Warren Buffett wasn’t oblivious to the coronavirus. The University of Nebraska Medical Center, not far from the black gated mansion of the billionaire, was on the front lines of fighting the outbreak. Passengers from the Diamond Princess cruise ship were being treated 5 minutes from his house.
What was Warren Buffett thinking when he shoved $45 million more in good money after bad?
Berkshire Hathaway now owns 11% of Delta Airlines, and between 8% and 10% of United Airlines, Southwest Airlines, and American Airlines. When you’re squeezed into a 17-inch airline seat, it’s because a major funder of Democrat political causes is extracting maximum value from his investment.
And now Airlines for America, whose major members include American, Delta, United, and Southwest, along with lesser airlines, want a $50 billion bailout. That includes $25 billion in grants and $25 billion in loans and tax relief. While the airlines warn about an economic catastrophe, Buffett isn’t worried.
The airlines made up 4% of Berkshire Hathaway’s portfolio and amounted to $3.7 billion in losses.
Warren Buffett is no stranger to bailouts. In 2010, he penned a fake folksy New York Times op-ed thanking “Uncle Sam” from his nephew “Warren”. Later that year, he became a key propaganda figure in Obama’s push to raise taxes. By the winter of the year, Obama had placed the Presidential Medal of Freedom around the neck of the man who had fundraised for him and acted as his financial adviser.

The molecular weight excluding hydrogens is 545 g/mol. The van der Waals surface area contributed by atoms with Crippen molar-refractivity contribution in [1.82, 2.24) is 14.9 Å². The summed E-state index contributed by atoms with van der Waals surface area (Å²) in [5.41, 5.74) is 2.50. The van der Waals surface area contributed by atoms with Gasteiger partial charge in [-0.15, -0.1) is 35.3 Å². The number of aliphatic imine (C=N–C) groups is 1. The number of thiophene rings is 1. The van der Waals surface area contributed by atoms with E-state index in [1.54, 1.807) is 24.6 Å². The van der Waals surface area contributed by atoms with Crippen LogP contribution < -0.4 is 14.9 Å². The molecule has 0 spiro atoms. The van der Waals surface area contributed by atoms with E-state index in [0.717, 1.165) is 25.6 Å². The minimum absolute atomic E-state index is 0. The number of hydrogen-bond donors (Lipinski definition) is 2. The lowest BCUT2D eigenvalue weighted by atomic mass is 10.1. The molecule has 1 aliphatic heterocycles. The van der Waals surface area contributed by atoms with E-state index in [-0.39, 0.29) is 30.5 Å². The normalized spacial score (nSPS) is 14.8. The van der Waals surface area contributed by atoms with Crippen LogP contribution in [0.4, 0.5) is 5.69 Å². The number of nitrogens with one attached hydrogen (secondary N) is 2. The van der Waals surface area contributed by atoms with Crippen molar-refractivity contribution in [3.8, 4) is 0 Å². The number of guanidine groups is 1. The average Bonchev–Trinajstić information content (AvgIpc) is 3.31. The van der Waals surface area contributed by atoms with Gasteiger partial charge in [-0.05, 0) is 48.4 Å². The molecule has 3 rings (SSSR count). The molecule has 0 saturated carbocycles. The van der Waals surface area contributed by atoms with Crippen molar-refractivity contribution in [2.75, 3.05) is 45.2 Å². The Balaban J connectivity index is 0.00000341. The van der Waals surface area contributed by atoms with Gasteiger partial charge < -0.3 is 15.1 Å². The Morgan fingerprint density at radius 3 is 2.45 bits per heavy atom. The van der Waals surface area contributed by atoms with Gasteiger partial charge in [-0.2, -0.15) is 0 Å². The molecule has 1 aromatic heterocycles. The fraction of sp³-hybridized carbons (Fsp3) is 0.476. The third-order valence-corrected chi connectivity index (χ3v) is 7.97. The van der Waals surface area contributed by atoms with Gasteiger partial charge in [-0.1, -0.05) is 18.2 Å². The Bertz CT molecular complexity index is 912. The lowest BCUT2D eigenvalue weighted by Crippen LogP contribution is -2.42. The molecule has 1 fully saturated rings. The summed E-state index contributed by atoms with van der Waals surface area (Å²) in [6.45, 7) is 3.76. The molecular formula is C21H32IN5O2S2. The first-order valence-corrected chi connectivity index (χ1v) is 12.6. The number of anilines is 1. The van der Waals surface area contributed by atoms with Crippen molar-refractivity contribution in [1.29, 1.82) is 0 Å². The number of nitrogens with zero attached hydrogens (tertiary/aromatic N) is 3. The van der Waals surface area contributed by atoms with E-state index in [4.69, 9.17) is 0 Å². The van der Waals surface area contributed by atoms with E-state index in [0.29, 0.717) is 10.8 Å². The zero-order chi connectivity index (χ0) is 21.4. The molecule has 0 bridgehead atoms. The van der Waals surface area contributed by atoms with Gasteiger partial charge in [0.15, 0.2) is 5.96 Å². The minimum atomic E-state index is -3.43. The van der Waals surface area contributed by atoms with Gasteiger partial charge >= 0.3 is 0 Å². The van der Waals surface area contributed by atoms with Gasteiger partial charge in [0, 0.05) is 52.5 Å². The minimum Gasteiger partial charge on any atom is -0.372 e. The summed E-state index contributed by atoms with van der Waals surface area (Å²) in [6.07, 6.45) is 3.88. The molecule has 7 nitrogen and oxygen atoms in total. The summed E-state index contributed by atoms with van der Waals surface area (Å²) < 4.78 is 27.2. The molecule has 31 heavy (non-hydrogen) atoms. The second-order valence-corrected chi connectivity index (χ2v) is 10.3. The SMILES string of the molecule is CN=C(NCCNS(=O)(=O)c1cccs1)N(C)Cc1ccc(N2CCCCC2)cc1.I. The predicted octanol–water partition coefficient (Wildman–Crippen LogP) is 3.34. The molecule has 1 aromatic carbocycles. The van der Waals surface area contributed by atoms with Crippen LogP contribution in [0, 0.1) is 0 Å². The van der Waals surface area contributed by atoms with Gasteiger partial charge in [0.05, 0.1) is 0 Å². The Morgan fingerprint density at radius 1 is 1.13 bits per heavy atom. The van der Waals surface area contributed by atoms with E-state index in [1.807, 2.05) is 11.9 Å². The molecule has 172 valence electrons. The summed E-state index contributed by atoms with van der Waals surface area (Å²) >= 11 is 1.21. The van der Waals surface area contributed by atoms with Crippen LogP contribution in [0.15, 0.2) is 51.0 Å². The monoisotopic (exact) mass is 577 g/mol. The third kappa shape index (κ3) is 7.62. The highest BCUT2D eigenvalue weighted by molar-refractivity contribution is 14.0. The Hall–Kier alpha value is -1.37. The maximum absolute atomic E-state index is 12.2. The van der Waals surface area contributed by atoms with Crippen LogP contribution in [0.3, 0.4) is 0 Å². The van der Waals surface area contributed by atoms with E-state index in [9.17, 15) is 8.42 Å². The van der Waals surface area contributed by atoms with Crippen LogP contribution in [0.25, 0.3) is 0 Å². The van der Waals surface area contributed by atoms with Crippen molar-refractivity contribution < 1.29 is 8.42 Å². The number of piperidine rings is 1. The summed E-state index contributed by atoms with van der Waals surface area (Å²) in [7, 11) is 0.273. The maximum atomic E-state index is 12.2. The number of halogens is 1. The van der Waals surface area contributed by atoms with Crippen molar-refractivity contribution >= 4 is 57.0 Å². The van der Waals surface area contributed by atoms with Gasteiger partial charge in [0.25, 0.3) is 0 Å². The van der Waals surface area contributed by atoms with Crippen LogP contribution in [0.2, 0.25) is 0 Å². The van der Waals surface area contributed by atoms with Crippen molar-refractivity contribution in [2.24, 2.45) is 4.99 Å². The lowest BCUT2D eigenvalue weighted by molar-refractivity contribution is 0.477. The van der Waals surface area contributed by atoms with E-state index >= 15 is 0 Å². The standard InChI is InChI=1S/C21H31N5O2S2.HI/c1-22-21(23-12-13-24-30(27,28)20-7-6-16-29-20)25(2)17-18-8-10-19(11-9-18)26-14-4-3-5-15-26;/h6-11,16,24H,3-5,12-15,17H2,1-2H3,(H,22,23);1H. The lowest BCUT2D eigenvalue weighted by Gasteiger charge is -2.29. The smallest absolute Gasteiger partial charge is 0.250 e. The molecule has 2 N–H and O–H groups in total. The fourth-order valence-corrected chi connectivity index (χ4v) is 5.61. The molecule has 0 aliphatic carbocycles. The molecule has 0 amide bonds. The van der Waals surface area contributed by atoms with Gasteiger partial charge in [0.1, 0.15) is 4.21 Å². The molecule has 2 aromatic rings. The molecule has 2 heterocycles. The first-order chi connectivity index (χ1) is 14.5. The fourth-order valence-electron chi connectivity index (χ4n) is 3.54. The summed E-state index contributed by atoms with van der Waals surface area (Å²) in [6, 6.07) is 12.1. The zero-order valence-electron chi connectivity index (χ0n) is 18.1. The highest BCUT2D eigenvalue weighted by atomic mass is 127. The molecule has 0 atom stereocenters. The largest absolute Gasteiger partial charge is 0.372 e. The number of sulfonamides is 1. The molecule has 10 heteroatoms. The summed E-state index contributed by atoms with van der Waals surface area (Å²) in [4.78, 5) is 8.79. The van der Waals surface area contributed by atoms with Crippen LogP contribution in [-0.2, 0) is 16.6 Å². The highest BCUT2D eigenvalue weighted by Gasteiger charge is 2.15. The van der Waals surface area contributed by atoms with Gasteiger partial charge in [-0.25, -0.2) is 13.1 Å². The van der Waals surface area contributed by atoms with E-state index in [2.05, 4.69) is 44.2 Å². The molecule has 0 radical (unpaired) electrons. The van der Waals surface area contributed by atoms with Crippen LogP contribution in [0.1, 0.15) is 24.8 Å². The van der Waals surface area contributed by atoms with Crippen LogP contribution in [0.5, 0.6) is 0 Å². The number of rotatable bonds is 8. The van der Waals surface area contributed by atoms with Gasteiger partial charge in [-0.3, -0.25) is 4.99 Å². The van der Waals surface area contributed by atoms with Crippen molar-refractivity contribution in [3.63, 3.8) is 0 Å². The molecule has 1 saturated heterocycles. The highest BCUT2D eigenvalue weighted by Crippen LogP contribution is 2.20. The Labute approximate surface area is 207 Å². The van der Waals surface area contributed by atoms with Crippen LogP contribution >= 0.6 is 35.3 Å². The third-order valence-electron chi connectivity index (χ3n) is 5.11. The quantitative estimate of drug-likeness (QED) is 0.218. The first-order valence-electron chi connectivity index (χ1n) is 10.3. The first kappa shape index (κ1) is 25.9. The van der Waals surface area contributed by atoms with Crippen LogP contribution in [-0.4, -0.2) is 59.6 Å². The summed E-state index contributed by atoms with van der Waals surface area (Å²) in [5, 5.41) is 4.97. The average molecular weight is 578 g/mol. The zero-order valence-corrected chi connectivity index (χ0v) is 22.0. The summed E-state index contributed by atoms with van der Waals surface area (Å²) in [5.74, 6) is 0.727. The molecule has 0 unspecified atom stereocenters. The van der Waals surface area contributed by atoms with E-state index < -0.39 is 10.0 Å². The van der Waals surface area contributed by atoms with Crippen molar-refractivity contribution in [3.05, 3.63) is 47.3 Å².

As Peter Schweitzer noted, “It was only on September 23 that he became a highly visible player in the drama, investing $5 billion in Goldman Sachs, which was overleveraged and short on cash… Berkshire Hathaway received preferred stock with a 10 percent dividend yield and an attractive option to buy another $5 billion in stock at $115 a share… As he admitted on CNBC at the time, ‘If I didn't think the government was going to act, I wouldn't be doing anything this week.’”
Buffett seems to think that the government will act and bail out the airlines. Again. And this time for a lot more than the $15 billion price tag of the airline bailout that passed after September 11.
By 2009, Berkshire Hathaway had invested $26 billion in eight financial companies, including Goldman Sachs, Wells Fargo, and Bank of America, which benefited from around $100 billion in TARP money.
By 2011, Buffett was buying $5.9 billion in Goldman Sachs stock for $5 billion.
There’s no question that the Democrat billionaire is a very sharp investor. But there’s no reason for taxpayers to keep subsidizing his investments. As small businesses are forced to shut down and millions of people are put out of work, should they really be helping Warren Buffett get even richer?
Just as during the bailout, Buffett is betting that the government is going to back his investment.
If the major airlines were really about to go down, Buffett would be trying to get everything out, instead of getting in deeper. The billionaire is betting that Berkshire Hathaway will emerge in a stronger position after the bailouts and the surge of optimism that will follow the lifting of the coronavirus curfews.
He’s almost certainly right.